Munchausen Syndrome (Factious disorder imposed on Self)

When we dive into our childhood memories many of us may recall faking being sick to get out of school or homework. Sometimes we just wanted to sit at home and watch television and pretending to be sick was the easiest way out. But people with Munchausen syndrome pretend to be sick without any apparent reason or gain. Munchausen syndrome is a factitious disorder that is characterised by repeated and elaborate fabrication of clinically convincing physical symptoms and a false medical and social history (American Psychological Association, 2018). People with this rare disorder tend to fake symptoms to gain attention or sympathy. People with this disorder usually have a history of repeated hospitalisation and often may even harm themselves to induce symptoms. (Prakash, et al., 2014)

History Of Munchausen Syndrom

This disorder was named by Richard Asher in 1951 after Baron Münchhausen a German aristocrat who was known for his unbelievable and exaggerated narration of his life and experiences (Asher, 1951). Aster observed a pattern of patients who reported exaggerated symptoms. He also noted that they had believable medical histories and visited countless doctors and hospitals but resisted treatment. Hence, He named this disorder Munchausen syndrome or factitious disorder.

Munchausen Syndrome Vs Munchausen Syndrome By Proxy

Munchausen syndrome or factitious disorder can be classified into two subtypes:

1. Munchausen Syndrome/Factitious Disorder Imposed On Self:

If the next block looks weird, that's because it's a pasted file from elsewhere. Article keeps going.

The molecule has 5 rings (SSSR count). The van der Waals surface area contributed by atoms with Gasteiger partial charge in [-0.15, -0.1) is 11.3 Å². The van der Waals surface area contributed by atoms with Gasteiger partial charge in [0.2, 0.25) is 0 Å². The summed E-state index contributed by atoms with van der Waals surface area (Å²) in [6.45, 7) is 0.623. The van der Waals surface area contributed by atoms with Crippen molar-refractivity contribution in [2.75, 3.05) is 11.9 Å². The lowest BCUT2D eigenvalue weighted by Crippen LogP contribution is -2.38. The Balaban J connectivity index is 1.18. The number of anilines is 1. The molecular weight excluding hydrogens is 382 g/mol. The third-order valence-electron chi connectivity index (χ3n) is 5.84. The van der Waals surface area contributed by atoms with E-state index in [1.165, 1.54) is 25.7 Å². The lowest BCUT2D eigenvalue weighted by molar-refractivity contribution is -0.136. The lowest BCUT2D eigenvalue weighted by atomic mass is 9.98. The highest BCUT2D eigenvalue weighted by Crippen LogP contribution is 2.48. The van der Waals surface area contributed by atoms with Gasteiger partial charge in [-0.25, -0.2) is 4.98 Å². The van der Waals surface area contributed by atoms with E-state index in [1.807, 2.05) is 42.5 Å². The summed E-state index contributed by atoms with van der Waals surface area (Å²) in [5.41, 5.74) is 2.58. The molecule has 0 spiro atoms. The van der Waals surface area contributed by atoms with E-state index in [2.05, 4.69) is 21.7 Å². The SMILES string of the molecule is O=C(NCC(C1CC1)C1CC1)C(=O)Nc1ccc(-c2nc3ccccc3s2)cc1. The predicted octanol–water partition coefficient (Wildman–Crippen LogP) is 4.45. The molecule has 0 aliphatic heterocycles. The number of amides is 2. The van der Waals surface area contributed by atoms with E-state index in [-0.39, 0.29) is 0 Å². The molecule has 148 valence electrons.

People with Munchausen syndrome pretend to play the “sick role” by falsifying, exaggerating or inducing a medical condition. It is characterized by frequent visits to multiple hospitals and the fabrication of convincing symptoms. The main aim is to fake having an illness to get attention and sympathy sometimes through extreme methods that are harmful to their well-being.

2. Munchausen Syndrome By Proxy/ Factitious Disorder Imposed On Others:

This disorder is characterized by the patient often a caregiver deliberately producing fake symptoms and illness history for their kid or another individual under their care (Sousa Filho, et al., 2017). This condition is usually seen in mothers of small children but fathers and other caregivers can also have it. A person suffering from Munchausen by proxy willingly exposes their kid to potentially harmful procedures and is often linked to child abuse.

Munchausen SyndromeMunchausen Syndrome By Proxy
The individual feigns, exaggerates or induces physical
symptoms in themselves
The individual often a caregiver feigns, exaggerates or induces physical symptoms in another person, usually a child or an elderly person.
The person pretends to play the “sick role” to gain direct sympathy and attention.The person seeks attention or sympathy indirectly by being perceived as a devoted caregiver or concerned family member of the affected individual.
The individual is the direct victim of harmful
procedures and deliberately produced symptoms.
Another person, usually someone who is vulnerable and dependent is the victim of the fabricated illness or injury. For eg.- a child
Diagnosing is challenging as most people with this disorder have extensive clinical knowledge and go through regular extensive medical
evaluations and procedures.
The individual often suffers long-term physical harm due to unnecessary medical procedures, surgeries, and treatments.
The individual with often suffers long-term physical harm due to unnecessary medical procedures, surgeries, and treatments.The victim often has to suffer through physical and psychological trauma, such as long-term medical complications, developmental issues, and trauma from the abuse.

Signs and Symptoms

People with Munchausen syndrome may lie or hurt themselves deliberately to bring desired symptoms or tamper with their test results. Important symptoms to consider when diagnosing Munchausen syndrome include:

  • Having a long medical history with several different diagnoses.
  • Willingness to undergo harmful and painful medical procedures.
  • Symptoms that are not improving with diagnosis but often worsen once the treatment starts.